It likely will surprise no one that we have a slightly different view of the recent round of earnings. Since Lilly began the recent round lets start with our friends In Indianapolis. While everyone is focusing on the continued pricing pressure in the diabetes drug sector, the further commodization of the insulin market and possible changes to Medicare reimbursement i.e. elimination of rebates, this is really old news. The reality is pricing pressure will not go away, insulin has been a commodity for some time and changes to Medicare reimbursement are almost a certainty with drug prices being a critical issue in the Presidential race.
Put in simpler terms these are all short term issues the mundane blocking and tackling that must be done to play the game. Yet hidden in the Lilly results and corresponding call was a glimpse into the future of diabetes management with an additional revelation as how diabetes management will be paid for. Largely unnoticed was the fact that Lilly has submitted their connected DISPOSABLE insulin pen to the FDA.
This was a significant milestone largely overlooked. Unlike others in the connected pen space Lilly is taking a different track with a DISPOSABLE connected pen. Others in this space have gone one of two ways developing either a insulin pen cap cover or developing a durable connected pen. To our knowledge Lilly is the only company that has developed a DISPOSABLE connected pen. A system that fits within their infrastructure and manufacturing systems.
As we have noted in the past it’s unlikely any of the insulin companies will be able to charge a significant premium for a connected pen. That in all likelihood the connected pen will be given away for FREE or at a very low cost. Keep in mind here that the goal is not to make money from the connected pen rather to make money from the continual sale of insulin plus and this is another factor that is being largely overlooked prepare for the day when reimbursement is based on patient outcomes.
All the insulin companies will soon have their own version of Tyler. This is a given. They all know that outcomes based reimbursement is coming and Tyler when used as designed should produce better patient outcomes. The Tyler market will then come down to external factors such as cost, ease of use and patient familiarity. Here with a disposable connected pen we see Lilly having a major advantage on all the fronts mentioned. Patients are already used to using a disposable pen. Given the scale Lilly has cost should also be under control.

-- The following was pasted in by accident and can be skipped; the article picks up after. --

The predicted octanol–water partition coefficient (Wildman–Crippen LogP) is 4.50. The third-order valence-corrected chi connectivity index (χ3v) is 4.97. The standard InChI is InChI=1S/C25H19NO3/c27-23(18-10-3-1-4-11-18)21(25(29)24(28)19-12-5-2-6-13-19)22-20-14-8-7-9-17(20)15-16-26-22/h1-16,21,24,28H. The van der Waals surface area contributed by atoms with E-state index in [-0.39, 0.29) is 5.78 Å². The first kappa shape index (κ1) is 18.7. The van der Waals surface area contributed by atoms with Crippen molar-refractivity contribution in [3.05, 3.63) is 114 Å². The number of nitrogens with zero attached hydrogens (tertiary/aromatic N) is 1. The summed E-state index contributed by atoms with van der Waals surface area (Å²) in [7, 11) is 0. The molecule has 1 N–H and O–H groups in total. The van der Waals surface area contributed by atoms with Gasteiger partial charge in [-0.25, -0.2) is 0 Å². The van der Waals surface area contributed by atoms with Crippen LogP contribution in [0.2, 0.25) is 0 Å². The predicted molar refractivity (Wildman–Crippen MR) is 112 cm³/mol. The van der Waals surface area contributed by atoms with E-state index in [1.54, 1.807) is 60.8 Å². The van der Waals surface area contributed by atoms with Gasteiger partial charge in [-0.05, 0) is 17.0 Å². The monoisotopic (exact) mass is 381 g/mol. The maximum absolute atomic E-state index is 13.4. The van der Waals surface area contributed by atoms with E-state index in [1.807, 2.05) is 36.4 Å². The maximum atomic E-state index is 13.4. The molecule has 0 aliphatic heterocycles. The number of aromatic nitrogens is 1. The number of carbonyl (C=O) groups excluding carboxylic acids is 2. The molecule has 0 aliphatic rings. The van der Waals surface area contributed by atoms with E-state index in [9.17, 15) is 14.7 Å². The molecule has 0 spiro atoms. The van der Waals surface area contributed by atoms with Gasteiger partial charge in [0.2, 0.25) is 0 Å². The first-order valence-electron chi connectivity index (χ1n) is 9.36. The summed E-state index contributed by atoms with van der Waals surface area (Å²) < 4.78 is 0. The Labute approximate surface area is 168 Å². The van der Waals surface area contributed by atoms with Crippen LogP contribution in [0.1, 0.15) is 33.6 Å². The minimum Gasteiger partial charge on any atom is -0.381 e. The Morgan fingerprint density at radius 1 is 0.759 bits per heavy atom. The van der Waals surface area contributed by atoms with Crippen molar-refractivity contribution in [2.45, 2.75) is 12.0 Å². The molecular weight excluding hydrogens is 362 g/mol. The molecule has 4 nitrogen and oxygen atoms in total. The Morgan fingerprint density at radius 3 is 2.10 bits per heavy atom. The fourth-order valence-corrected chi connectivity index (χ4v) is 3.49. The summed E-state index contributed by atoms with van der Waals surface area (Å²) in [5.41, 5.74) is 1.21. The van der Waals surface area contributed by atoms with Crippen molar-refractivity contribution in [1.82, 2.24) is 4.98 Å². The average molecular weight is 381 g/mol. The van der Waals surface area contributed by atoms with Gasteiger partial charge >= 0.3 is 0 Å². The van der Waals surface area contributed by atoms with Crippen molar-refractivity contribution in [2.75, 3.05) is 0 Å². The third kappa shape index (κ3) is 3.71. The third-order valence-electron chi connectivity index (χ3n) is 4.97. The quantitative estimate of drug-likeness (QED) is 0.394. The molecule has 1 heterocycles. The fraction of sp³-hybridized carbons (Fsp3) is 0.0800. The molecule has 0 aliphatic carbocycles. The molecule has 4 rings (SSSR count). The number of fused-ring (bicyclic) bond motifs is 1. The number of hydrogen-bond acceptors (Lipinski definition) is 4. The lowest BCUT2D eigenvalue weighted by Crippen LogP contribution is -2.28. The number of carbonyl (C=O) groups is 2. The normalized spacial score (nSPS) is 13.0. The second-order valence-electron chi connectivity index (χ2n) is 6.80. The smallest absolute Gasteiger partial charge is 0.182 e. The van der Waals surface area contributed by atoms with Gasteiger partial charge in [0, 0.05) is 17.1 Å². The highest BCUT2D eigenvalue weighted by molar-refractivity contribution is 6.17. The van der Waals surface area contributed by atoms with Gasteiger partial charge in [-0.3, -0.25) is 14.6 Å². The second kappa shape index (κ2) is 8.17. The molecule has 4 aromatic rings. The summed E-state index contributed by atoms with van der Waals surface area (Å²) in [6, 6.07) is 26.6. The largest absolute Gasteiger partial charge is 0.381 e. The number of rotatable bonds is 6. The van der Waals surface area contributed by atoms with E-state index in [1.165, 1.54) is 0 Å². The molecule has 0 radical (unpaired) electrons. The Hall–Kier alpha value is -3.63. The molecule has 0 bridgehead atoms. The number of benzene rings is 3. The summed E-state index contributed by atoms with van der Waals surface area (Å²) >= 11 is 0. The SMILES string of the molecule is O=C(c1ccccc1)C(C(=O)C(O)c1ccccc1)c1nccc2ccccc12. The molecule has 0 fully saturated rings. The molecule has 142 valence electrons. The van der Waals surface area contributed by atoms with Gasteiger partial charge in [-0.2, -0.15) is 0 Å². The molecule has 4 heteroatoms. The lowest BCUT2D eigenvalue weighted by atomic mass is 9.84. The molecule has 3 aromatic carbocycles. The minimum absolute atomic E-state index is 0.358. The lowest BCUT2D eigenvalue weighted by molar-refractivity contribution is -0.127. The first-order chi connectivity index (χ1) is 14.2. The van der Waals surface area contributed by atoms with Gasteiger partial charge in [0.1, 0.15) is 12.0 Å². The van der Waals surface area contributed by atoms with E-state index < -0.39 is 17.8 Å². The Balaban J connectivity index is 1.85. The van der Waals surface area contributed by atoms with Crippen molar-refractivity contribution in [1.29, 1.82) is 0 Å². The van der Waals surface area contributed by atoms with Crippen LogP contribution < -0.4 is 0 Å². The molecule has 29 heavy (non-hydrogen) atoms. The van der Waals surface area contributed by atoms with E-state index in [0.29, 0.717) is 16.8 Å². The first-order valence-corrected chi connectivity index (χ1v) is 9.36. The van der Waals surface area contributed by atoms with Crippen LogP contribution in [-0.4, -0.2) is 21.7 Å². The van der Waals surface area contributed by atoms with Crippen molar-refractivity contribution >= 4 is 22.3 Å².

Before we go any further this move to Tyler is also great news for Dexcom who during their recent earnings call noted that their growth is largely due to multiple daily injection (MDI) patients adopting their sensor. Unlike Abbott who’s lone partner in the connected pen space is Bigfoot, Dexcom has established relationships with all the major insulin companies. The companies who will control the Tyler market.
The arrival of Tyler will also have a significant impact on the insulin pump market and could well force a major change in how pumps are sold. Which leads us to the results released by Tandem and Insulet. Let’s look at Tandem first which by all accounts had a blowout quarter. However as astonishing as the results were the harsh realities of the insulin pump market were ever present. It’s no secret that Medtronic is getting their butts kicked, that the 670G is not living up to expectations and when it’s a level playing field patients will chose any pump other than Medtronic.
Well the problem for Tandem as they eluded to during their call is that its not a level playing field. As we have been noting Medtronic is many things but stupid is not among them. While they will never publicly acknowledge what we all know privately they are seeing the same thing we are. Tandem and Insulet have better system and soon will have systems that equal and surpass the 670G. Systems that work with the Dexcom sensor which everyone knows is vastly superior to the Medtronic sensor.
Yet as we have noted in the past Medtronic does have one huge advantage being the market leader, formulary position. An advantage they are using to stifle Tandem more than Insulet. The company is swinging a heavy bat with payors forcing Tandem into an uncomfortable position. Tandem’s recent growth spurt is largely due to the demise of Animas something that will not last forever. Therefore Tandem must beat Medtronic on price just to have a shot at gaining favorable position. A move which would crimp margins even further.